Guilt-free glee

Why can't we simply enjoy the things we enjoy?

Have you noticed how the concept of pleasure often comes in only two forms: guilty or pure? It can apply to anything that we claim to enjoy. From belting out power ballads to eating custard doughnuts, no activity is immune from judgement, it seems.

Sometimes, it’s society at large that judges our taste. I’ve often found that the term “guilty pleasure”, when applied to certain music, art or films, for example, just means popular stuff that I really like. It’s a judgement that’s easy to rise above and dismiss as snobbery. However, I’ve come to realise that at other times, I’ve been guilty (so to speak) of that snobbery myself.

It’s well known that food pleasures can come loaded with guilt. That self-generated emotion prevents us from properly savouring a triple-chocolate brownie – unless, of course, it’s a gluten-free, sugar-free, raw triple-chocolate brownie, in which case it suddenly morphs into its diametric opposite – pure pleasure.

I’ve been through all kinds of mental gymnastics in order to label my pleasures as pure. I’m neither coeliac nor vegan, and yet, somewhere in my brain, I’ve absorbed the idea that I can only enjoy a treat if certain boxes are ticked. The truth is that a brownie, however it’s made, contains sugar and energy-dense ingredients to make it sweet and delicious – one might be slightly more nutritious than the other, but that doesn’t make it virtuous.

I’m beginning to realise that the concept of pure pleasure implies there’s an opposite, and that both labels are equally unhelpful. That’s also true when what we call a guilty pleasure doesn’t, in reality, give us pleasure at all. A social media takedown might give us an uneasy sense of schadenfreude – the experience of joy or self-satisfaction in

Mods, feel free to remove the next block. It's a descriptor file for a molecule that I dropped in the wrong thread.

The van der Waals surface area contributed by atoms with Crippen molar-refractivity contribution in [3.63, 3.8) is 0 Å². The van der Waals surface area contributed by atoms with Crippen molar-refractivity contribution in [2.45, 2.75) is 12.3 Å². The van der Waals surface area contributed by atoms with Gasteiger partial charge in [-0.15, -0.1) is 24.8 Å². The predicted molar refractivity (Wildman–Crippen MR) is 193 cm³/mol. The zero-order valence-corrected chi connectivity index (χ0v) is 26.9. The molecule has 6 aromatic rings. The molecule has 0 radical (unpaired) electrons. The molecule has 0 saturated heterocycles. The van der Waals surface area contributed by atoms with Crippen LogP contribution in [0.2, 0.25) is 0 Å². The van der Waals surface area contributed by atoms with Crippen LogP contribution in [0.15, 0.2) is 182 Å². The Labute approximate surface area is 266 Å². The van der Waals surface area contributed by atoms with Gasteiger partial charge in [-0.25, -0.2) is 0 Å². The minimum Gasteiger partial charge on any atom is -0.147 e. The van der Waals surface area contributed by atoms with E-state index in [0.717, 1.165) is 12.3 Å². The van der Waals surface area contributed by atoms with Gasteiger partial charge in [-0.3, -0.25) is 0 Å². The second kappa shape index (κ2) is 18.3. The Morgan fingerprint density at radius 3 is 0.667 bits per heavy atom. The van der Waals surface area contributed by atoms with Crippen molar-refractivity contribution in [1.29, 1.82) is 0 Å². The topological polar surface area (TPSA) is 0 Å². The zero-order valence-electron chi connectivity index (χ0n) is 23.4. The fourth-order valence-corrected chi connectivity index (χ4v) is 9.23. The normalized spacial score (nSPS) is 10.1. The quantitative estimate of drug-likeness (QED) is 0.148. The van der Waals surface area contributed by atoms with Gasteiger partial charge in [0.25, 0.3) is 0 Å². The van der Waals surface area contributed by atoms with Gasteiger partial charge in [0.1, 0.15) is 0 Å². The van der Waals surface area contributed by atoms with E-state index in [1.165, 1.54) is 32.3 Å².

another’s misfortune – but that’s not pleasure, which equals a series of bliss-hits to the brain, generating serotonin. It’s actually null freude – zero pleasure – instead.

What I’ve really enjoyed is the transgressive nature of the guilty pleasure. There can be a thrill in naughtiness, in going against the grain of who we’re “supposed” to be. With that in mind, perhaps “guilty” and “pure” should be redundant when it comes to the stuff we enjoy. Maybe now it’s time to ask a different question: does this give me pleasure? If the answer is yes, then let’s start to enjoy the pleasure of pleasure. For in that, there’s nothing to feel guilty about at all.


  • Be proud of the music and art you love, whatever others say.
  • Remember to ask yourself: does this give me pleasure?
  • If the answer is yes, take time to properly enjoy that hit of judgement-free bliss.
  • If you’re still labelling, ask if this activity is really sending you pleasure signals. Does mindlessly scrolling through social media elevate your serotonin? If not, perhaps it’s time to drop the “pleasure” tag.
Words by Stephanie Lam

This article was originally published in Breathe Issue 27, All in good time - View Magazine

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